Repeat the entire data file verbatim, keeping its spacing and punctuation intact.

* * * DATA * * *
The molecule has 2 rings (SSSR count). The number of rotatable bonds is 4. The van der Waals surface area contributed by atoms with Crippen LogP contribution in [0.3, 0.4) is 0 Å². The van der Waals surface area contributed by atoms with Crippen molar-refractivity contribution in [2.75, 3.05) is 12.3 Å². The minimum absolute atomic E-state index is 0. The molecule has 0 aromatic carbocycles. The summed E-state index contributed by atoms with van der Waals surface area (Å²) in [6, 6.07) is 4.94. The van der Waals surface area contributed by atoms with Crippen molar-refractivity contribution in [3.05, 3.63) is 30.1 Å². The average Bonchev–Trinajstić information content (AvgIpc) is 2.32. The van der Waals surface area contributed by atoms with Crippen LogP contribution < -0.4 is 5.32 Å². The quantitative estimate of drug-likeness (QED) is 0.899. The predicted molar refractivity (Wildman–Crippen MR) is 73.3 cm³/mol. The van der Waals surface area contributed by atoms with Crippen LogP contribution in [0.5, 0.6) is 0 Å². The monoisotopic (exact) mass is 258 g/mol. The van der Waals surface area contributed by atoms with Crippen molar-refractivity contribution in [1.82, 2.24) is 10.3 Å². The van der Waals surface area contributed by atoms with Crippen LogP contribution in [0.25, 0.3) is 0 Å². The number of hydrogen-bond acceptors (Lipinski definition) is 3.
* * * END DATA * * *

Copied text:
The molecule has 2 rings (SSSR count). The number of rotatable bonds is 4. The van der Waals surface area contributed by atoms with Crippen LogP contribution in [0.3, 0.4) is 0 Å². The van der Waals surface area contributed by atoms with Crippen molar-refractivity contribution in [2.75, 3.05) is 12.3 Å². The minimum absolute atomic E-state index is 0. The molecule has 0 aromatic carbocycles. The summed E-state index contributed by atoms with van der Waals surface area (Å²) in [6, 6.07) is 4.94. The van der Waals surface area contributed by atoms with Crippen molar-refractivity contribution in [3.05, 3.63) is 30.1 Å². The average Bonchev–Trinajstić information content (AvgIpc) is 2.32. The van der Waals surface area contributed by atoms with Crippen LogP contribution < -0.4 is 5.32 Å². The quantitative estimate of drug-likeness (QED) is 0.899. The predicted molar refractivity (Wildman–Crippen MR) is 73.3 cm³/mol. The van der Waals surface area contributed by atoms with Crippen LogP contribution in [0.5, 0.6) is 0 Å². The monoisotopic (exact) mass is 258 g/mol. The van der Waals surface area contributed by atoms with Crippen molar-refractivity contribution in [1.82, 2.24) is 10.3 Å². The van der Waals surface area contributed by atoms with Crippen LogP contribution in [0.25, 0.3) is 0 Å². The number of hydrogen-bond acceptors (Lipinski definition) is 3.